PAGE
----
Requests for Cyber Liability Insurance are at an all time high compared to the last five years as they should be. The security of every network is at risk despite continuous efforts to safeguard valuable and sensitive data. This has become even more evident as the media responds to cyber attacks aimed at government organizations who can hire the best talent and most sophisticated data protection software to ward off an invader. So then, what does this mean for the small business owner when it happens to them? First, consider the various attacks that can devastate your business.
Social Engineering Cyber Fraud
This type of attack is more about conning a person rather than creating a data breach. It comes in the form of an email that appears very authentic coming from someone you know and trust, requesting sensitive data or money for some authentic-looking reason.
A typical example would be for someone who is responsible for wiring funds for major transactions such as a business acquisition. That person would receive an email from the CEO that provides authorization to wire funds to a bank account listed in an email to close rapidly on an ongoing negotiation. The issue here is quite obvious to the Monday morning quarterback. The CEO’s email was hacked and the account listed is a hacker’s bank account somewhere off-shore. These types of hacks are not well publicized in an effort to save the reputation of the company, but they happen frequently none-the-less.
Denial of Service
One of the more common attacks, a denial of service attack is an extreme measure to bring down a computer system. It’s carried out by a virus that has infected multiple computers (sometimes thousands) that attempt to log in to a particular website and causing it to overload and shut down the business’ operation. Recently, Delta Airlines’ system crashed leading to thousands of flight cancellations and leaving thousands of travelers stranded. Delta attributed this to a power outage, but wouldn’t a company that size have generators to backup the power grid?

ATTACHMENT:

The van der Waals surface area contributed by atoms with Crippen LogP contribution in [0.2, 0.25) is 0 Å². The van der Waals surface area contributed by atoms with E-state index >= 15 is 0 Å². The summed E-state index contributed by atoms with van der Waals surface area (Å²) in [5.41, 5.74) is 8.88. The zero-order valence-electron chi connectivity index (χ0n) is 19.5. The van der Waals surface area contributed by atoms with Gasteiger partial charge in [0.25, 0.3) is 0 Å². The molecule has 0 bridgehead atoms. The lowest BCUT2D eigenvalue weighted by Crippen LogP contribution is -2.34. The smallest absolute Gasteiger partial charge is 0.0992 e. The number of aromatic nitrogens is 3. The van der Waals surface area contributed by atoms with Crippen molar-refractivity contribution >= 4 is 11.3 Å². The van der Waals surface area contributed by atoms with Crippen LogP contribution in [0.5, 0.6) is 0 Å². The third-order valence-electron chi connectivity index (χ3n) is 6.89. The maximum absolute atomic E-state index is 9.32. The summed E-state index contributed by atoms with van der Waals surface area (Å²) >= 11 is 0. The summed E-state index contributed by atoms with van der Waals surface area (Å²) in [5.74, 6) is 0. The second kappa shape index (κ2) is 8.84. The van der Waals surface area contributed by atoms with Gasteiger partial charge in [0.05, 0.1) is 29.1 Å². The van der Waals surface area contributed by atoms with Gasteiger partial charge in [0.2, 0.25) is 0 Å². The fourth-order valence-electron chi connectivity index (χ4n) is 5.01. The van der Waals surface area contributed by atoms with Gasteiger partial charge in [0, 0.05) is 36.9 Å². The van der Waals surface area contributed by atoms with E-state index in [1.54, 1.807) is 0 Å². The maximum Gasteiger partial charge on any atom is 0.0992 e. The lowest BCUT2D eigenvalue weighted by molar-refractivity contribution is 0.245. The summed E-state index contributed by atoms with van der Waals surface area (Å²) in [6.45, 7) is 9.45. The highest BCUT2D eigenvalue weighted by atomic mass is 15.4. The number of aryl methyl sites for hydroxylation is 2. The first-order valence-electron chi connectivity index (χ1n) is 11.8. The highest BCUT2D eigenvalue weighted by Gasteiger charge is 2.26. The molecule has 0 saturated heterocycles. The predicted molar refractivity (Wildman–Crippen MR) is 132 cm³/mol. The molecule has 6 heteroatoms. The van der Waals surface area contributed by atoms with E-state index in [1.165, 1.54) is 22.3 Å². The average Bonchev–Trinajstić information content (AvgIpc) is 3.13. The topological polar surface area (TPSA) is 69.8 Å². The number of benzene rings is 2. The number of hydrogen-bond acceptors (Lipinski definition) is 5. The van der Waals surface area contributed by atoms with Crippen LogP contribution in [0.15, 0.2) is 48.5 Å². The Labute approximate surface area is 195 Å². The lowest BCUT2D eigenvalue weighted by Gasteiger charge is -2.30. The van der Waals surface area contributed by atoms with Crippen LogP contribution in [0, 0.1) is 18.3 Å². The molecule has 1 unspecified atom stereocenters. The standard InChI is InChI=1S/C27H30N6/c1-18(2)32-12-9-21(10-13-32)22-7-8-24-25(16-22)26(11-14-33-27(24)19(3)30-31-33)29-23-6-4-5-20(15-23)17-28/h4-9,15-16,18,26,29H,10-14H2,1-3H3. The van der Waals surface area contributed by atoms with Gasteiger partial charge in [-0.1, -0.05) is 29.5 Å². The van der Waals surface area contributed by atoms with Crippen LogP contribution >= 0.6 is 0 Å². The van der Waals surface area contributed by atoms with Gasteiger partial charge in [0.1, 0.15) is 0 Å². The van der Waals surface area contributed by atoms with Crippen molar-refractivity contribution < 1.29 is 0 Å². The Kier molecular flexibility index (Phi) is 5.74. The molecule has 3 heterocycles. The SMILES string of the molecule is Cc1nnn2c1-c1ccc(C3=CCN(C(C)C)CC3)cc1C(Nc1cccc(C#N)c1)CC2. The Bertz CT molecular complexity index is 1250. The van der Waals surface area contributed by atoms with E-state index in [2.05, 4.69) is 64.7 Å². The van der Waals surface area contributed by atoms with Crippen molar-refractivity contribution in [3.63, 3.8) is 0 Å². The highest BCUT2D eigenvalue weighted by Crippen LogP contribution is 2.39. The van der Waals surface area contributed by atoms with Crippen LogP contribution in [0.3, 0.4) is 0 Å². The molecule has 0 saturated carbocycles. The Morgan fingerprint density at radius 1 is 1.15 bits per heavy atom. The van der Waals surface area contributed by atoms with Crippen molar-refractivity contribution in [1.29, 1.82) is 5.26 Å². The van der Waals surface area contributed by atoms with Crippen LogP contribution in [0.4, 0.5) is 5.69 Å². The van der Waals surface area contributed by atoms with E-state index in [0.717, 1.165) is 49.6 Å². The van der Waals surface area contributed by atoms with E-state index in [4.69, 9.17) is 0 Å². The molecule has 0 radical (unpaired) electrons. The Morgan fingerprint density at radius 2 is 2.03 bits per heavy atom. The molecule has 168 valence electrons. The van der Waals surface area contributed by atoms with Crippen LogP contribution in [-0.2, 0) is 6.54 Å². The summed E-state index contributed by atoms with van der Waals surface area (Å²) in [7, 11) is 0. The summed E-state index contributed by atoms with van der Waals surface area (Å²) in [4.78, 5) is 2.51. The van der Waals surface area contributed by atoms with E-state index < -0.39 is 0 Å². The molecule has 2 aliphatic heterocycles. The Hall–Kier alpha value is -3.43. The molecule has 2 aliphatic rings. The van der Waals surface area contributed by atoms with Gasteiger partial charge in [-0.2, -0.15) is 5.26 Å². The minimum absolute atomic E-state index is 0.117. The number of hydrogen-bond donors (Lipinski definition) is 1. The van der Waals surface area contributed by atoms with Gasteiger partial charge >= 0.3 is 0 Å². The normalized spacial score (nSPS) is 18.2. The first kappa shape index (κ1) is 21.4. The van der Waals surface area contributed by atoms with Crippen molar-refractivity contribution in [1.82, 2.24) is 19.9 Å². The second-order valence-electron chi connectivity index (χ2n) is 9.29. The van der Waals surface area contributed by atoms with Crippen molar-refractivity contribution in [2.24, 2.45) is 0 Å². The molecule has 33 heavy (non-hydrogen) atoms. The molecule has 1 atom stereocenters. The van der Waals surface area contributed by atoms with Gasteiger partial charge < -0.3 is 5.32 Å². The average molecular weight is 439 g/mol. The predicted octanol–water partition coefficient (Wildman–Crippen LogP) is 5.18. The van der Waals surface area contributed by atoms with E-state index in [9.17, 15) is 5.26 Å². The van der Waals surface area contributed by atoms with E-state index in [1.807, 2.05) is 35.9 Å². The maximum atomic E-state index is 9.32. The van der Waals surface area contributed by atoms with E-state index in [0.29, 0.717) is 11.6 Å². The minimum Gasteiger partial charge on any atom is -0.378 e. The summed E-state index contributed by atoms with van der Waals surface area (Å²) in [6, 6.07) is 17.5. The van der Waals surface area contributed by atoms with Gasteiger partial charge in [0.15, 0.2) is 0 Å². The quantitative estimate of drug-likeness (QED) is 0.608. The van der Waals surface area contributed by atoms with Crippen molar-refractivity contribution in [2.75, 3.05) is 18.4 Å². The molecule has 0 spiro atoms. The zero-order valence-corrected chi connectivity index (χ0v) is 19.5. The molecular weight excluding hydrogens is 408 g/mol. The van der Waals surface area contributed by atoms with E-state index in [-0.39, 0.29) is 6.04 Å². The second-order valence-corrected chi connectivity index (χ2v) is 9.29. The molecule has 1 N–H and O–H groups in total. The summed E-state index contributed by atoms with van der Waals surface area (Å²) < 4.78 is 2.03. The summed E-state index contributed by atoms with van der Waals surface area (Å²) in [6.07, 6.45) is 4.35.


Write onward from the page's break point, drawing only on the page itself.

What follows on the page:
Phishing is a term that most people are familiar with because it attempted at almost everyone who has an email account. The hacker sends out thousands of emails with a link or attachment that includes a virus. Once the recipient clicks on the link or attachment, the virus is embedded into the system and the hacker assumes control by penetrating the software on the system.
Ransomware has also become popular with the hacking crowd. This is a virus that typically finds its way to your system through a bogus website or email. Once infected, your system becomes “locked” and a message will appear on your screen that you must pay a fee (ransom) in order to have your system unlocked. Some of these schemes are actually bogus and the system is actually locked, but the inexperienced computer user may go ahead and pay the ransom rather than verify that the data was encrypted.
Malware is a catch-all term used to indicate any type of virus or worm that can affect your computer. Once malware has infected your system, it typically causes the intended damage which could also include erasing all of the data on the hard drive.
Most computer users envision a computer hacker to be an overeducated computer criminal, fired-up on Redbull and chain-smoking at four in the morning in their parent’s basement. They also envision a team of sophisticated hackers huddled in a room somewhere in Russia, who have nothing better to do than wreck your digital life and financially devastate your company.
You should also consider that every employee you terminate is also a risk to your system’s well being. Angry former employees are well known for nefarious acts to get even with an employer when they feel they’ve been wronged. They have passwords and they will use them.
Cyber Liability Insurance will not prevent a hacker from stealing sensitive information in your system. At this point, as hackers seem to stay ahead of the anti-virus crowd, there may be little you can do to completely prevent a hacker from gaining access to your system.
A Cyber Liability policy will, however, pay the funds you’ll need if or when your data breach happens. The insurance company will pay for the regulatory fines and additional expenses that result from a data breach. The policy provides coverage for all the expenditures that you’ll have to make to repair your relationship with your customers, employees, vendors, and anyone else’s information that you were responsible for protecting.